Meanwhile, Birmingham City University, which runs the Birmingham Institute of Fashion and Creative Art (BIFCA) in Wuhan together with a local university, said of its 44 faculty staff members, only three were currently there and had been moved to ‘alternative accommodation for their own welfare’.
A general view of the University of Glasgow, photographed in 2014. A spokesman for the University of Glasgow said: ‘The University can confirm that it has a partnership agreement with the Zhongnan University of Economics and Law in the city of Wuhan in China
A spokesman said: ‘All courses in Wuhan are currently closed as part of Chinese New Year celebrations and, as the health and safety of our community is of paramount importance to us, the return period is now under review while we ensure that it is safe for our staff and students to return to the site before teaching resumes.’
As well as receiving students in their thousands, British universities have been striving to deepen ties with institutions in China itself.
Wuhan, the coronavirus epicentre, is well-known for its education system, and is home to some of China’s most respected universities and research institutes.
Private schools, many of which also have large contingents of Chinese students, also issued guidance. The Boarding Schools Association (BSA) ‘schools might wish to consider planning for the eventuality that some boarders either cannot or choose not to travel home at half-term or, more likely, Easter’.
The British Council, which offers English language around the world including in Wuhan, confirmed they had suspended operations in the city.
Meanwhile, GPs have been told to shut patients in a room and continue the consultation over-the-phone if they suspect they have coronavirus.
The stark guidance from Public Health England urges them to ‘withdraw from the room, close the door and wash your hands thoroughly with soap and water..’
Patients must not use ‘communal toilets’ – although most surgery toilets are communal – and GPs must seek further advice from the local health protection team.
An undated photo shows Professor Stephen Powis, the national medical director of NHS England. A letter sent by Powis and Chief Medical Officer Chris Whitty urged staff to ‘identify’ cases quickly, ‘isolate’ them, ‘avoid’ physical contact and seek ‘specialist advice’ from an infectious disease expert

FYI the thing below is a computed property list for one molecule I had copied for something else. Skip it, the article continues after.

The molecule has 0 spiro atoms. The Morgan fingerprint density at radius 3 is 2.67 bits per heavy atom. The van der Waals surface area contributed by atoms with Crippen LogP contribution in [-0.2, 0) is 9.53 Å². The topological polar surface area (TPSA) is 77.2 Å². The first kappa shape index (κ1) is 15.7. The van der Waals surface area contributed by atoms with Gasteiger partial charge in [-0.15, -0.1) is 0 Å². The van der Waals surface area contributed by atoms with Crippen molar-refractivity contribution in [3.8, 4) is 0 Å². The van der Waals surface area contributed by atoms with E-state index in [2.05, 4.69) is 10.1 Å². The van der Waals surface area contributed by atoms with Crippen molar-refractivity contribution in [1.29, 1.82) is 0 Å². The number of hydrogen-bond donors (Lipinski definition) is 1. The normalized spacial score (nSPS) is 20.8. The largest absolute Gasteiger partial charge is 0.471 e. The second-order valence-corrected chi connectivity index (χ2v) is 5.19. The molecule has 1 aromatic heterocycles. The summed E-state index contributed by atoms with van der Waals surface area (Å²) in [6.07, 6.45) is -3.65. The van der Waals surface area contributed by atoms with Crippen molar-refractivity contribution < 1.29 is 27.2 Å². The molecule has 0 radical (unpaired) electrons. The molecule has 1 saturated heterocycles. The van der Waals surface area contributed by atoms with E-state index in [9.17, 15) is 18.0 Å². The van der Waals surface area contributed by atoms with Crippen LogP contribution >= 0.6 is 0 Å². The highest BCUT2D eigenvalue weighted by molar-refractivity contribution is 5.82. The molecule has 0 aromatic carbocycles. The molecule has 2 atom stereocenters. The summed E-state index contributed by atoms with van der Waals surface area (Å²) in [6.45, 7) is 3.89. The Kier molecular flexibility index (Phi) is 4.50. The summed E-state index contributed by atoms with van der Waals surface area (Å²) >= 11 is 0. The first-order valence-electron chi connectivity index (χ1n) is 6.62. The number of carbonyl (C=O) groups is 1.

The memo informs doctors: ‘Advise others not to enter the room. If a clinical history still needs to be obtained or completed, do this by telephone.’
Receptionists meanwhile should ask about patients’ ‘travel history’ when they check in to establish if they have recently visited Wuhan, the Chinese city at the centre of the outbreak.
If patients have been to this city within the past few weeks and they have symptoms, they should be ‘placed in a room away from other patients and staff.’
Last night separate advice was issued to thousands of frontline NHS staff warning that the spread of the disease might ‘amplify’ during the Chinese New Year celebrations.
A letter sent by the Chief Medical Officer Chris Whitty and Professor Stephen Powis, the national medical director of NHS England urges staff to follow four key principles.
An undated photo shows Chief Medical Officer Chris Whitty. NHS fears that the annual Chinese New Year celebrations could amplify transmission of the virus
These are to ‘identify’ cases quickly, ‘isolate’ them, ‘avoid’ physical contact and seek ‘specialist advice’ from an infectious disease expert.
The letter states: ‘The annual Chinese New Year celebrations are imminent (start 25 January 2020); this typically involves the mass movement of people both within and outside China and may amplify transmission.’
The Chinese New Year starts on Saturday although the travel season has already begun and will run for 40 days until 15 February. An estimated three billion passenger trips are likely to be made over this period and it has been described as the largest annual human migration in the world.